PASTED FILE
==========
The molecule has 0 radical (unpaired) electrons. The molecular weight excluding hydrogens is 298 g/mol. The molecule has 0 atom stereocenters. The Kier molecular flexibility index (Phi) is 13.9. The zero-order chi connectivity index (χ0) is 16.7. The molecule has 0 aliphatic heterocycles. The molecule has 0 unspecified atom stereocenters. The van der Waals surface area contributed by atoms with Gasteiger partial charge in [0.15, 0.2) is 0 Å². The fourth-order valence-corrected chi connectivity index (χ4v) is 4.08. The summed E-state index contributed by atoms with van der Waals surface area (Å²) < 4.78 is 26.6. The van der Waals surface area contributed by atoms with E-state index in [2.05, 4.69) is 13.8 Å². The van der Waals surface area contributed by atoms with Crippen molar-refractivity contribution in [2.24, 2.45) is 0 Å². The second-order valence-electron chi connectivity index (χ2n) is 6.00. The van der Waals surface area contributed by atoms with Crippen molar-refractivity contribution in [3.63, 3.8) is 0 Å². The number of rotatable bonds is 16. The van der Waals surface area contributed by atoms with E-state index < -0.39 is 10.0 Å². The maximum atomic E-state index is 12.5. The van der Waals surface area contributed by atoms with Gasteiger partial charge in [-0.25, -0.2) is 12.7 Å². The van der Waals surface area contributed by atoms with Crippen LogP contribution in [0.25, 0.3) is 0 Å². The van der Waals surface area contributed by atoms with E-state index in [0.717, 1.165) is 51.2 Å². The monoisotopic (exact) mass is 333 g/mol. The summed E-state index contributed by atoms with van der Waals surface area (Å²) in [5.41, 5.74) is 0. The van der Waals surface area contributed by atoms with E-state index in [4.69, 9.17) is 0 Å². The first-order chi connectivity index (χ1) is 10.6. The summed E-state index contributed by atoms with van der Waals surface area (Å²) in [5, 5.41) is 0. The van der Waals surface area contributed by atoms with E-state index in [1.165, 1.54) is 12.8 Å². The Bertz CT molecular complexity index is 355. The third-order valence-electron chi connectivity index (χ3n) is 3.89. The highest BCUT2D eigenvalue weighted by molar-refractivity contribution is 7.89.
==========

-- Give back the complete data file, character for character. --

The molecule has 0 radical (unpaired) electrons. The molecular weight excluding hydrogens is 298 g/mol. The molecule has 0 atom stereocenters. The Kier molecular flexibility index (Phi) is 13.9. The zero-order chi connectivity index (χ0) is 16.7. The molecule has 0 aliphatic heterocycles. The molecule has 0 unspecified atom stereocenters. The van der Waals surface area contributed by atoms with Gasteiger partial charge in [0.15, 0.2) is 0 Å². The fourth-order valence-corrected chi connectivity index (χ4v) is 4.08. The summed E-state index contributed by atoms with van der Waals surface area (Å²) < 4.78 is 26.6. The van der Waals surface area contributed by atoms with E-state index in [2.05, 4.69) is 13.8 Å². The van der Waals surface area contributed by atoms with Crippen molar-refractivity contribution in [2.24, 2.45) is 0 Å². The second-order valence-electron chi connectivity index (χ2n) is 6.00. The van der Waals surface area contributed by atoms with Crippen molar-refractivity contribution in [3.63, 3.8) is 0 Å². The number of rotatable bonds is 16. The van der Waals surface area contributed by atoms with E-state index < -0.39 is 10.0 Å². The maximum atomic E-state index is 12.5. The van der Waals surface area contributed by atoms with Gasteiger partial charge in [-0.25, -0.2) is 12.7 Å². The van der Waals surface area contributed by atoms with Crippen LogP contribution in [0.25, 0.3) is 0 Å². The van der Waals surface area contributed by atoms with E-state index in [0.717, 1.165) is 51.2 Å². The monoisotopic (exact) mass is 333 g/mol. The summed E-state index contributed by atoms with van der Waals surface area (Å²) in [5.41, 5.74) is 0. The van der Waals surface area contributed by atoms with E-state index in [4.69, 9.17) is 0 Å². The first-order chi connectivity index (χ1) is 10.6. The summed E-state index contributed by atoms with van der Waals surface area (Å²) in [5, 5.41) is 0. The van der Waals surface area contributed by atoms with E-state index in [1.165, 1.54) is 12.8 Å². The Bertz CT molecular complexity index is 355. The third-order valence-electron chi connectivity index (χ3n) is 3.89. The highest BCUT2D eigenvalue weighted by molar-refractivity contribution is 7.89.